Russian missile strikes in Kyiv killed 19 people and damaged a host of cultural institutions. (via Ministry of Culture and Information Policy of Ukraine on Twitter)

In the first large-scale attack on Kyiv since the start of the war, Russian missiles killed 19 people and damaged a host of cultural sites this Monday, October 10, including at least seven museums. Ukraine’s Defense Minster Oleksii Reznikov called the strikes, which targeted power plants and civilian areas, “war crimes.”

Bombarded civilian areas include what used to be a historic tourist district in Kyiv. A missile killed several people when it hit a road near Taras Shevchenko National University’s science library, and another one hit a nearby children’s playground in Shevchenko Park, close to the Khanenko Museum.

A strike near Taras Shevchenko National University caused interior damage.

In a Facebook post, Ukrainian Minster of Culture Oleksandr Tkachenko detailed the destruction of Kyiv’s cultural sites. The Taras Shevchenko National University of Kyiv and the National Academy of Sciences sustained damage, as did the city’s National Philharmonic, Pedagogical Museum of Ukraine, and Museum of the Ukrainian Revolution of 1917-21. The strike also broke windows at the Khanenko Museum, the Kyiv Picture Gallery, the National Research and Restoration Center, the Museum-Apartment of Mykola Platonovych Bazhan and Pavlo Tychyna, and the Kyiv History Museum. Tkachenko also listed damage to 19th-century residential buildings.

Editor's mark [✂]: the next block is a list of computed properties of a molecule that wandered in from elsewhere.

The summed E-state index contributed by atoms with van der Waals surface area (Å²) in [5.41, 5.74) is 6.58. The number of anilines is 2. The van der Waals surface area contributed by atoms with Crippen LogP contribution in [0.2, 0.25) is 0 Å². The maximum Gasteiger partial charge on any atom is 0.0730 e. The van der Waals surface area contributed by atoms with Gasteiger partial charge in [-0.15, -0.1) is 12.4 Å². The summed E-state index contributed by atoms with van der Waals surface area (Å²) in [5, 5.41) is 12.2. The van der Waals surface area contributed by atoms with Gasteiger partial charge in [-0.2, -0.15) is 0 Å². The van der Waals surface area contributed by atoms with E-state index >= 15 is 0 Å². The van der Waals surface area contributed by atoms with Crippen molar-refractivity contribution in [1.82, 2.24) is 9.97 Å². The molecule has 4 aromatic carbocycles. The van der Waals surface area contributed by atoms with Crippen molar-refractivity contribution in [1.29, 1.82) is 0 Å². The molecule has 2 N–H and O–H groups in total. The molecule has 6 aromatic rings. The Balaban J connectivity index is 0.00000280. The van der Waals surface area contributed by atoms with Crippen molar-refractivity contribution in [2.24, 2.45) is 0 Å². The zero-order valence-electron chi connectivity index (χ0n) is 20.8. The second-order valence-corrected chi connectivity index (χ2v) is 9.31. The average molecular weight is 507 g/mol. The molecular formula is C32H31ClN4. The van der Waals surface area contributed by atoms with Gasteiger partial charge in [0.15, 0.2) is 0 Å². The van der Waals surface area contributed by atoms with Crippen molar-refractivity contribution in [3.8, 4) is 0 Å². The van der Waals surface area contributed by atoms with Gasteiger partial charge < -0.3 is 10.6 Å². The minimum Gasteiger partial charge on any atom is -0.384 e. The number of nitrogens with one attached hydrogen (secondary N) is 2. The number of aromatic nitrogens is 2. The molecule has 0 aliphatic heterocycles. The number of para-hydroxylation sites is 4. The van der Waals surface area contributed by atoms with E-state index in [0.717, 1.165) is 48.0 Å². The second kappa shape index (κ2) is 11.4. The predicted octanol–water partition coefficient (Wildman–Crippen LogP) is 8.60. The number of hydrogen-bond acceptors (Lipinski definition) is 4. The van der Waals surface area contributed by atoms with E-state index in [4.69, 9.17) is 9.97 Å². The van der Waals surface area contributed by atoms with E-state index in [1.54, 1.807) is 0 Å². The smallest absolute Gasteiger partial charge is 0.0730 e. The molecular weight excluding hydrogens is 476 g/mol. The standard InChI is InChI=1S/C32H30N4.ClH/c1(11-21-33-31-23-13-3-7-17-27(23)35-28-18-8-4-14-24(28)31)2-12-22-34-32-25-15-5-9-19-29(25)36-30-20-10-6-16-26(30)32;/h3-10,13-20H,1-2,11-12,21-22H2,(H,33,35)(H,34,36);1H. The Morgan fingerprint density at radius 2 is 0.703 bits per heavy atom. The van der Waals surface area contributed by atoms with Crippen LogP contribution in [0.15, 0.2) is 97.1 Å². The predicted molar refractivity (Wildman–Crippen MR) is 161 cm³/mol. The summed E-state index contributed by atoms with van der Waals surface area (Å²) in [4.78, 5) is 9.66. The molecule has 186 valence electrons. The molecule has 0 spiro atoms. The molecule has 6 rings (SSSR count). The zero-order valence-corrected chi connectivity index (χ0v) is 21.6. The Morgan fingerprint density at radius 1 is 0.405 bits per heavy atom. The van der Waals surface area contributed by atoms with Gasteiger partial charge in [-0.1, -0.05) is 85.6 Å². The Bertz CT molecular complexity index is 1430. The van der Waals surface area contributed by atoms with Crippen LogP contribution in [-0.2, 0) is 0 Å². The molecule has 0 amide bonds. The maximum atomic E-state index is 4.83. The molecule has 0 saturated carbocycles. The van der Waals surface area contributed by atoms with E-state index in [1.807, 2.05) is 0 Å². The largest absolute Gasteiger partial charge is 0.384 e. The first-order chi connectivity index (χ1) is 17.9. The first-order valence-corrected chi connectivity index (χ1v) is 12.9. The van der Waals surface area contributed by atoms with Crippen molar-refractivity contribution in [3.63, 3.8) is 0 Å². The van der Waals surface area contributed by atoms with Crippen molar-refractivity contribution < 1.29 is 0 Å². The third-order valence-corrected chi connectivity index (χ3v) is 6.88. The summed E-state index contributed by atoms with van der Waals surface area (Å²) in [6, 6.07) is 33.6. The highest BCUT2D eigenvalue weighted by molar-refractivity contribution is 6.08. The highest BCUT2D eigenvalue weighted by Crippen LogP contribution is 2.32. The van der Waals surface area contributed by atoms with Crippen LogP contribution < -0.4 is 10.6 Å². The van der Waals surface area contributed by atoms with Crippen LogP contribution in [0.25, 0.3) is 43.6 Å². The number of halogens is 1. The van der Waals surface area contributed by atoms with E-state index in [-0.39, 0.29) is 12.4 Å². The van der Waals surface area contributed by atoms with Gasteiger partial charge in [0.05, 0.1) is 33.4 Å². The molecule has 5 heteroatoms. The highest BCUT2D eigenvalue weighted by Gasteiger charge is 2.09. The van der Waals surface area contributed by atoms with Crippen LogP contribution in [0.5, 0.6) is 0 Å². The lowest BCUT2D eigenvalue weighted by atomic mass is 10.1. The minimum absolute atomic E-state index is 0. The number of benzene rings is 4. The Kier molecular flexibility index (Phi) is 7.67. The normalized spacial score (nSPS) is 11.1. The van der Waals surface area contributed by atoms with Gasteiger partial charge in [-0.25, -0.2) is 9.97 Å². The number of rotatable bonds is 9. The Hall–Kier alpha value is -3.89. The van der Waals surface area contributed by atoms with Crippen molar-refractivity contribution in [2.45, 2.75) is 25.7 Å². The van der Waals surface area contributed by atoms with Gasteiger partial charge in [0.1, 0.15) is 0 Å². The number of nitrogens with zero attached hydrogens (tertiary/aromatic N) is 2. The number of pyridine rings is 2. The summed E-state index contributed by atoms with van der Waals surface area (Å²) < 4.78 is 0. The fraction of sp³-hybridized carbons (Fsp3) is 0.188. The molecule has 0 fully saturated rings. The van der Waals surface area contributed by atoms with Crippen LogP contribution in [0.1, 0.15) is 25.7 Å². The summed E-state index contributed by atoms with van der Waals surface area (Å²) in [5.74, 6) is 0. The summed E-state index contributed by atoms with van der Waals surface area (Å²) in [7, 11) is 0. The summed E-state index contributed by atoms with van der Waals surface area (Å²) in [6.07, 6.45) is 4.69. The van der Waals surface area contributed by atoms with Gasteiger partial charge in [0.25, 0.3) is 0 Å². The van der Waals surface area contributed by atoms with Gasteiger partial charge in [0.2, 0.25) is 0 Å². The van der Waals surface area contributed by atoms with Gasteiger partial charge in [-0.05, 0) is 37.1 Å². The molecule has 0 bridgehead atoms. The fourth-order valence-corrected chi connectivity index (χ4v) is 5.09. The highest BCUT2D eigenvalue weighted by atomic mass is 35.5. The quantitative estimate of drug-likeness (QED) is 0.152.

Windows were damaged at the Khanenko Museum, but its staff and collection were unharmed.

In a statement, the Khanenko Museum, which holds Ukraine’s most significant collection of Western European, Asian, and ancient art, said its staff were not injured and that “damage assessment work is still ongoing.”

Russia launched its attack after an explosion partially destroyed the 12-mile Kerch Bridge that connects the nation to Crimea and serves as a supply line for Russian troops. Russian President Vladimir Putin called the explosion a Ukraine-backed “terrorist act.”

It’s not the first time Russian forces cause destruction to Ukraine’s cultural patrimony. In late February, Russia was accused of burning down a museum near Kyiv, destroying around 25 paintings by artist Maria Pryimachenko, and in May, Ukraine said Russia looted over 2,000 artworks. As of October 10, UNESCO verified damage to 201 Ukrainian heritage sites since the February 24 Russian invasion.

The United Nations Secretary-General António Guterres said he was “deeply shocked” at yesterday’s strikes, calling the attacks an “unacceptable escalation.” Russia continued its attack today, again striking civilian areas of Ukraine.

Elaine Velie is a writer from New Hampshire living in Brooklyn. She studied Art History and Russian at Middlebury College and is interested in art's role in history, culture, and politics.